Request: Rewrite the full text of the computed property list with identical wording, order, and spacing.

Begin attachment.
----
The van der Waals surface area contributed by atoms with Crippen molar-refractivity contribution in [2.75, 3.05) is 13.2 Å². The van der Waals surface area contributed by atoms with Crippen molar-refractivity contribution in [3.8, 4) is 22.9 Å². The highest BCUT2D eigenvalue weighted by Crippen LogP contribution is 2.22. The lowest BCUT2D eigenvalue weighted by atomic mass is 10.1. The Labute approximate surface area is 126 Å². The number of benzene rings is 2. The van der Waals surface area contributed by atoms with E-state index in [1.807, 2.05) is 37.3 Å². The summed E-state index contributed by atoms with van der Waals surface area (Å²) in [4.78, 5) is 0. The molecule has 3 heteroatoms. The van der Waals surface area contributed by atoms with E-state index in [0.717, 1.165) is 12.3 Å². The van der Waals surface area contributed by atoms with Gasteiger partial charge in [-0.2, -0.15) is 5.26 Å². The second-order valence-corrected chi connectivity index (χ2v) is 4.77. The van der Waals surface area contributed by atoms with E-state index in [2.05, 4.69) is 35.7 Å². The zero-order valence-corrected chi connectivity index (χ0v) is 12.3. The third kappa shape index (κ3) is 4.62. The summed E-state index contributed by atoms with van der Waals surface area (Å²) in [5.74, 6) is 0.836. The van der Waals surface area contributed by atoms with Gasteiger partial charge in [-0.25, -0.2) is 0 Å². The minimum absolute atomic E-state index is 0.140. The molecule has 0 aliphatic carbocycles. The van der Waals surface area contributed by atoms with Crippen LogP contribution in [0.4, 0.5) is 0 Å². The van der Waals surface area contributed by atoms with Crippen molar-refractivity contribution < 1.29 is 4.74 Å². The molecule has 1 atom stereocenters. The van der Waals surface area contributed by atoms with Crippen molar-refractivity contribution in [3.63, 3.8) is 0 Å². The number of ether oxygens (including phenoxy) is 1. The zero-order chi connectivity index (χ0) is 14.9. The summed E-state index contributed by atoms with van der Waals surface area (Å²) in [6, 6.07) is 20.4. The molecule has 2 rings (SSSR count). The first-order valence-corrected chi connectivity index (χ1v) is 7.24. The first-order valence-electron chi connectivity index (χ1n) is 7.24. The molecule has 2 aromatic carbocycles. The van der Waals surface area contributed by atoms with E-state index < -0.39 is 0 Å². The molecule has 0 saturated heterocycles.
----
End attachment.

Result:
The van der Waals surface area contributed by atoms with Crippen molar-refractivity contribution in [2.75, 3.05) is 13.2 Å². The van der Waals surface area contributed by atoms with Crippen molar-refractivity contribution in [3.8, 4) is 22.9 Å². The highest BCUT2D eigenvalue weighted by Crippen LogP contribution is 2.22. The lowest BCUT2D eigenvalue weighted by atomic mass is 10.1. The Labute approximate surface area is 126 Å². The number of benzene rings is 2. The van der Waals surface area contributed by atoms with E-state index in [1.807, 2.05) is 37.3 Å². The summed E-state index contributed by atoms with van der Waals surface area (Å²) in [4.78, 5) is 0. The molecule has 3 heteroatoms. The van der Waals surface area contributed by atoms with E-state index in [0.717, 1.165) is 12.3 Å². The van der Waals surface area contributed by atoms with Gasteiger partial charge in [-0.2, -0.15) is 5.26 Å². The second-order valence-corrected chi connectivity index (χ2v) is 4.77. The van der Waals surface area contributed by atoms with E-state index in [2.05, 4.69) is 35.7 Å². The zero-order valence-corrected chi connectivity index (χ0v) is 12.3. The third kappa shape index (κ3) is 4.62. The summed E-state index contributed by atoms with van der Waals surface area (Å²) in [5.74, 6) is 0.836. The van der Waals surface area contributed by atoms with Gasteiger partial charge in [-0.25, -0.2) is 0 Å². The minimum absolute atomic E-state index is 0.140. The molecule has 0 aliphatic carbocycles. The van der Waals surface area contributed by atoms with Crippen LogP contribution in [0.4, 0.5) is 0 Å². The van der Waals surface area contributed by atoms with Crippen molar-refractivity contribution < 1.29 is 4.74 Å². The molecule has 1 atom stereocenters. The van der Waals surface area contributed by atoms with Crippen molar-refractivity contribution in [3.63, 3.8) is 0 Å². The number of ether oxygens (including phenoxy) is 1. The zero-order chi connectivity index (χ0) is 14.9. The summed E-state index contributed by atoms with van der Waals surface area (Å²) in [6, 6.07) is 20.4. The molecule has 2 rings (SSSR count). The first-order valence-corrected chi connectivity index (χ1v) is 7.24. The first-order valence-electron chi connectivity index (χ1n) is 7.24. The molecule has 2 aromatic carbocycles. The van der Waals surface area contributed by atoms with E-state index < -0.39 is 0 Å². The molecule has 0 saturated heterocycles.